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The Day After Poetry Day

Sand at 10I’m not really a Poet, although I occasionally turn to Poetry when I feel the need, or I might win a T-Shirt. I was advised I should put my random and rare poems in one place, so here they are. All 4 of them.

First Poems first, although I had written poems before I have no record of them.

This one I wrote in about 10 minutes on my iPad as I was tasked with saying grace once to a large table full of people and I’m not religious so I made my own grace up.

‘Thanks to those, the hale and hearty

Our companions at this gathered party

Thanks to the cooks, the creators of feasts

Thanks to those, the hunters of beasts

Thanks to those who tend the vines

and thanks to those who make them wines

The makers of food and tenders of flocks

The brewers and bakers and growers of crops

The folk who take wild things and make them a meal

The food and the wine over friendships we seal

We thank the stout people who carry the beer

We thank our good hosts for having us here

We give thanks that we are lucky as life could be worse

But not for too long as here comes the first course.


The second poem was written as a tribute to my late Father who spent much of his working life as a high country fencer and nobody had written a poem about fencers. Dad was a fan of Banjo Patterson. Sadly Dad never heard this poem, I think he would have liked it.

The Fencers.

‘They worked up on boundary lines, in mud and rock and shale.

It’s rough up there, the wind is cold, it blows a bloody gale.

The fencing gear, the wire and posts, all carted in by hand.

The men were hardy, tough and strong, fencing off the land.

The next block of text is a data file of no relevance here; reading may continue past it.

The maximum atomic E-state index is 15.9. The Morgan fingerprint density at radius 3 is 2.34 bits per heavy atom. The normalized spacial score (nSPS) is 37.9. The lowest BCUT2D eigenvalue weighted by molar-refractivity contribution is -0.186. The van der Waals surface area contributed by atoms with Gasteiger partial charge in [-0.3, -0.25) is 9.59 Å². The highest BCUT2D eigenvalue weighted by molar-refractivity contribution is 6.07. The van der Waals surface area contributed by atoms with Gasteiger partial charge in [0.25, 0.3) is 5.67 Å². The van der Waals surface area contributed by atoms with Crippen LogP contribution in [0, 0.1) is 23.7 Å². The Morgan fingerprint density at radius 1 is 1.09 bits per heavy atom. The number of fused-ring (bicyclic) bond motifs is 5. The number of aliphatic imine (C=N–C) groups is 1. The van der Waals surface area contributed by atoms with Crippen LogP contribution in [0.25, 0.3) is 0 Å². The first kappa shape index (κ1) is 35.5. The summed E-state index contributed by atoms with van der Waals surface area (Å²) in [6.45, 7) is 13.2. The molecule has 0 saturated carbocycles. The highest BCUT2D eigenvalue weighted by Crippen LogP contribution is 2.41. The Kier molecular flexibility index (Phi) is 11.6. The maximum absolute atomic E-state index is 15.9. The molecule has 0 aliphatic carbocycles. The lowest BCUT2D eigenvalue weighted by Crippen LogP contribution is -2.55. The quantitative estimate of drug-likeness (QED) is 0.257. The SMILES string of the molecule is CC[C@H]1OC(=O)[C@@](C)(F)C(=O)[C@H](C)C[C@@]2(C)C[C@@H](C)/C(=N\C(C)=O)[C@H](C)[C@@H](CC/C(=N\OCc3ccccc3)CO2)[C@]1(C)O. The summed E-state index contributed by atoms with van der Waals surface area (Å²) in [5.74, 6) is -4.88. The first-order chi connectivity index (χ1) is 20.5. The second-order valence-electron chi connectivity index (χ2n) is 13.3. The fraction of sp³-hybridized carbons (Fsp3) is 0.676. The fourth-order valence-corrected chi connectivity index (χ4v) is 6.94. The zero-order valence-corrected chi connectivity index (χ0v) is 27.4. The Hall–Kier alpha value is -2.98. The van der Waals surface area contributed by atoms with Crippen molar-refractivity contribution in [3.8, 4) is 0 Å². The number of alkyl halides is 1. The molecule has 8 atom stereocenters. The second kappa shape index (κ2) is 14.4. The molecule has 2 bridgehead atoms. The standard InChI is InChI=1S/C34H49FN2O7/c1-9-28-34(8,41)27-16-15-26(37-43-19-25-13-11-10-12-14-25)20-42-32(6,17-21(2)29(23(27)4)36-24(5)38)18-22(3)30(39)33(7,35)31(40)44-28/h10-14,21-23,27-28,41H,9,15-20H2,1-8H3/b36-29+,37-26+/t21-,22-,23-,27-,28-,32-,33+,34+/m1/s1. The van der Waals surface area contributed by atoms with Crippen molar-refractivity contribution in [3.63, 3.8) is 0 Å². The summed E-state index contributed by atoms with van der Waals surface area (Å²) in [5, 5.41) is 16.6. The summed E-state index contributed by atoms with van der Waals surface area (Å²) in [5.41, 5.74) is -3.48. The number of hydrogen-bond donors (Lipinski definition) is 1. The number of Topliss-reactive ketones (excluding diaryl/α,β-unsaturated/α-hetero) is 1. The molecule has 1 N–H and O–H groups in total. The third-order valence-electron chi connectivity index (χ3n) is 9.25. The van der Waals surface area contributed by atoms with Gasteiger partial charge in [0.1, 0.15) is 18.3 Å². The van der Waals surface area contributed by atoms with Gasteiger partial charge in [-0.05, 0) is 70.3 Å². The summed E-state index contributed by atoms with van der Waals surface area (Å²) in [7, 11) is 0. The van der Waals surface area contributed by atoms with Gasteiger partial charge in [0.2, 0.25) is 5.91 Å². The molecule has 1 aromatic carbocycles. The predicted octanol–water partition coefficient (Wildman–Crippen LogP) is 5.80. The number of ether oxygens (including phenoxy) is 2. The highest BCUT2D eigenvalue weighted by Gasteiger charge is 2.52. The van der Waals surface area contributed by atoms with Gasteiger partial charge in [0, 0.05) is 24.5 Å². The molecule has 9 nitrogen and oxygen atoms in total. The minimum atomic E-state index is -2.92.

They cut all through the rough terrain, in Tea-tree scrub and gorse.

They kept on going, dawn till dusk, sticking to the course.

They camped out on the boundary line with billy, smokes and gun.

It sounds alright, a way of life but it’s no bloody fun.

With a bit of luck a chopper came to lay the fencing gear.

If the weather’s in the laying out could take a bloody year.

The climb was harsh the landscape rough, the boundary unforgiving.

The fencers though, ‘til the job is done would never bloody give in.

We sing about the pioneers, the men who cleared the land

The foresters, the farmers, blokes who built a life by hand

No-one recalls the fencers though, who worked the boundary lines.

The hardy men out on the hills when it rains and when it shines

They never had the luxury of the big homestead or fire.

They divided up our nation’s farms with battens, posts and wire…’


Third Poem was written for no good reason other than I don’t like Wellington very much.


A bloke goes off to Wellington, to watch a game of sport,

In the park all by himself, alone to hold the fort.

Watching rugby in the capital’s a lonely thing to do

They’re funny folk in Wellington, not at all like me or you


They like to sit in trendy bars and drink a trendy beer

Or chatter in a coffee shop and bend each other’s ear


The game is on, the sport is great but they don’t give a stuff

The gentle souls of Wellington don’t like when things get rough


They want to talk philosophy or drink some herbal tea

Not see a bloody rugby game out there with you and me


They work as civil servants, or in offices and schools

Insurance men, ‘head office’ staff, investment banker tools


They call it windy Wellington, it’s scenic and it’s small

Most kiwis if they’re honest though don’t like it much at all


Not just because they hate the game and spend their time inside

You would as well if your weather made you feel so woe betide


No, nor because it’s full of students, lefties or musicians

The problem is with Wellington, it’s full of politicians.

Finally, I was listening to the Radio yesterday, Radio New Zealand, National Radio and on the Jessie Mulligan show they were discussing National Poetry Day. A challenge was laid down to write a 6 line ‘flash poem’ which is a poem written in a hurry, incorporating 6 words supplied by the Radio Station. The words were wave, travel, spill, grain, cow and leader.

I wrote the following as it was topical given the leadership events in ‘Straya’ that day.

I won the competition and a T-shirt. Yay for me!

I’m your leader, I won’t be cowed
That Dutton Bloke ain’t smart, just loud
This wave of dissent, this toxic spill
This grain of salt, this bitter pill
You think I’ll walk? Just go and travel?
No mate, I’ll watch your Aussie mess unravel.
That is the current extent of my recorded poetry. Thank you for your attention.

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